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The time signature tells us how many beats are in a measure and the type of note that receives 1 beat of time. A downbeat is the instant in time when each beat begins within the measure. If the time signature is 4/4, then there are 4 beats in the measure, which means that there are exactly 4 downbeats in the measure (1, 2, 3 and 4).

Starting on the Downbeat

Sometimes a rhythmic note starts on the downbeat – that is always the easiest situation. In the figure below, we have 1 measure of 4/4 time (4 beats in a measure, quarter note gets 1 beat).

  • The red blocks above the measure indicate the length of time for each beat.
  • The number in each block is the number of each beat in the measure.
  • The arrows indicate where each downbeat occurs.

With 4 quarter notes in the measure, each quarter note starts on a downbeat – each quarter note lines up with the start of each of the 4 beats in the measure.

Notice that the beat (illustrated by the red block) lasts from when one downbeat occurs until the next downbeat occurs. The beat takes that entire amount of time (the entire red block). The downbeat is only the instant of time when the beat begins (the left edge of the red block).

Noteworthy: The concept of downbeat and upbeat only occurs when rhythmic notes are placed in a measure with a time signature. These concepts exist to describe where the rhythmic note appears in the measure and how it relates to the beats of the measure given its placement among the other rhythmic notes.

Sometimes a single note will span multiple beats so that a new note does not start on all 4 downbeats in the measure – however, the measure does still have 4 beats in it!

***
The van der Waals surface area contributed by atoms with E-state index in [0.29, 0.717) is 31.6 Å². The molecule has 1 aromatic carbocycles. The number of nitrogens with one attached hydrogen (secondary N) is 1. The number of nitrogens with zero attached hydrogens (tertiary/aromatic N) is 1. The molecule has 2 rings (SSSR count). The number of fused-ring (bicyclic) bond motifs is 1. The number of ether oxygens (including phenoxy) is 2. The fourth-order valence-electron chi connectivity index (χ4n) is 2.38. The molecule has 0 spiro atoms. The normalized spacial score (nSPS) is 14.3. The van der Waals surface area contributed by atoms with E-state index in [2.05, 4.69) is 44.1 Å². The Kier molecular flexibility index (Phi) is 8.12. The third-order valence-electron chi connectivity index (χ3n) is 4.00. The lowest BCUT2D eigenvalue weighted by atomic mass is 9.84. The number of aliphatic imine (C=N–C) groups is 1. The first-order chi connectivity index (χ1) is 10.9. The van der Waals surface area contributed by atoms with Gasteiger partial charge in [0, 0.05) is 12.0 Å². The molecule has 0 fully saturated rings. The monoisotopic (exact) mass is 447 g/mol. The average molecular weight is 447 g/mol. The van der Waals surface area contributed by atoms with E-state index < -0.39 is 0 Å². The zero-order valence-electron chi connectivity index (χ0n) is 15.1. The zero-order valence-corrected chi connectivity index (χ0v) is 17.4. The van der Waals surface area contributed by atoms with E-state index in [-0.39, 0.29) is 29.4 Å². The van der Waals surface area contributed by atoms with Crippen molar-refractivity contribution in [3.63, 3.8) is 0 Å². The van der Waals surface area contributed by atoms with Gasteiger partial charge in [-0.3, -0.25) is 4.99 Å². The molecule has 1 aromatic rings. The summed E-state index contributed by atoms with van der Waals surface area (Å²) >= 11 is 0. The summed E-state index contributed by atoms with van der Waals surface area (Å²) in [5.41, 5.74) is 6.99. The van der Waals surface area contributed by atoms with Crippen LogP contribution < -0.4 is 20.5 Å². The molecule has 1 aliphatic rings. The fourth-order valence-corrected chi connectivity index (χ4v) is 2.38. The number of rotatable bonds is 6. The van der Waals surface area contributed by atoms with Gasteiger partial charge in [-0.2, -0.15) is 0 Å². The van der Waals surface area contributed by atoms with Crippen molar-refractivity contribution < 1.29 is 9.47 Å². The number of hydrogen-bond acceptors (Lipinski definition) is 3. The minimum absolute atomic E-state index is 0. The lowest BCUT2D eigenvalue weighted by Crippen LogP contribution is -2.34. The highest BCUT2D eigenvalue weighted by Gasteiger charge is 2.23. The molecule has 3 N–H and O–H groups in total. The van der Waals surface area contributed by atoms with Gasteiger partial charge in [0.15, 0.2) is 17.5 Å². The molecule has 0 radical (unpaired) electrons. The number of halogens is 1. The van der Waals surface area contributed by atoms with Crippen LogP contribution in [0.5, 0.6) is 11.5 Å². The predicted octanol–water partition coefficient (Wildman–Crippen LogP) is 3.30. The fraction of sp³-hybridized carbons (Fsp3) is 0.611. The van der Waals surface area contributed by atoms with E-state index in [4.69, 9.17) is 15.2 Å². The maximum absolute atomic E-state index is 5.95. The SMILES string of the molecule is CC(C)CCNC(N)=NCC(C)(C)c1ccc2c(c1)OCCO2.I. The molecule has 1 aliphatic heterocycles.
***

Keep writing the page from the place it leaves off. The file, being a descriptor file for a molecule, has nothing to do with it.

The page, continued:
In the example below:

  • The quarter notes start on the downbeat of beats 1 and 2.
  • The half note starts on the downbeat of beat 3 and continues through the end of beat 4 (because it lasts for 2 beats).
  • No notes begin on the downbeat of beat 4.

Being Upbeat

A trickier situation is when notes begin in places other than the downbeat. We can see where the downbeat is in the red block – it is the left edge of the block. We use another point to divide the beat in half when we play smaller rhythmic notes. The point in the middle of the beat is called the upbeat.

In the figure below, a grey line has been added to the red block that represents the upbeat of each beat. Remember:

  • The beat is the entire time represented by the red block.
  • The downbeat is the instant that the beat begins in a measure (left edge of the red block).
  • The upbeat is the instant in the center of each beat (grey line with up arrow) in the measure.

Noteworthy: The upbeat allows us to measure half of a beat. The time from an upbeat to the next downbeat is half of a beat, as is the time from a downbeat to the next upbeat.

Notice that the first quarter note in the measure starts on the upbeat of beat 1 in the measure and the second eighth note starts on the upbeat of beat 2 in the measure.

Also notice that the first quarter note starts at the upbeat of 1, continues through the downbeat of 2, and ends just before the upbeat of 2; the 2nd and 3rd quarter notes include the downbeat and upbeat of the 3rd and 4th beats respectively.

Either way (upbeat-downbeat or downbeat-upbeat), a quarter receives one full beat of time. In the case of the upbeat to downbeat quarter note, it receives half a beat from beat 1 and half a beat from beat 2, making one full beat of time.

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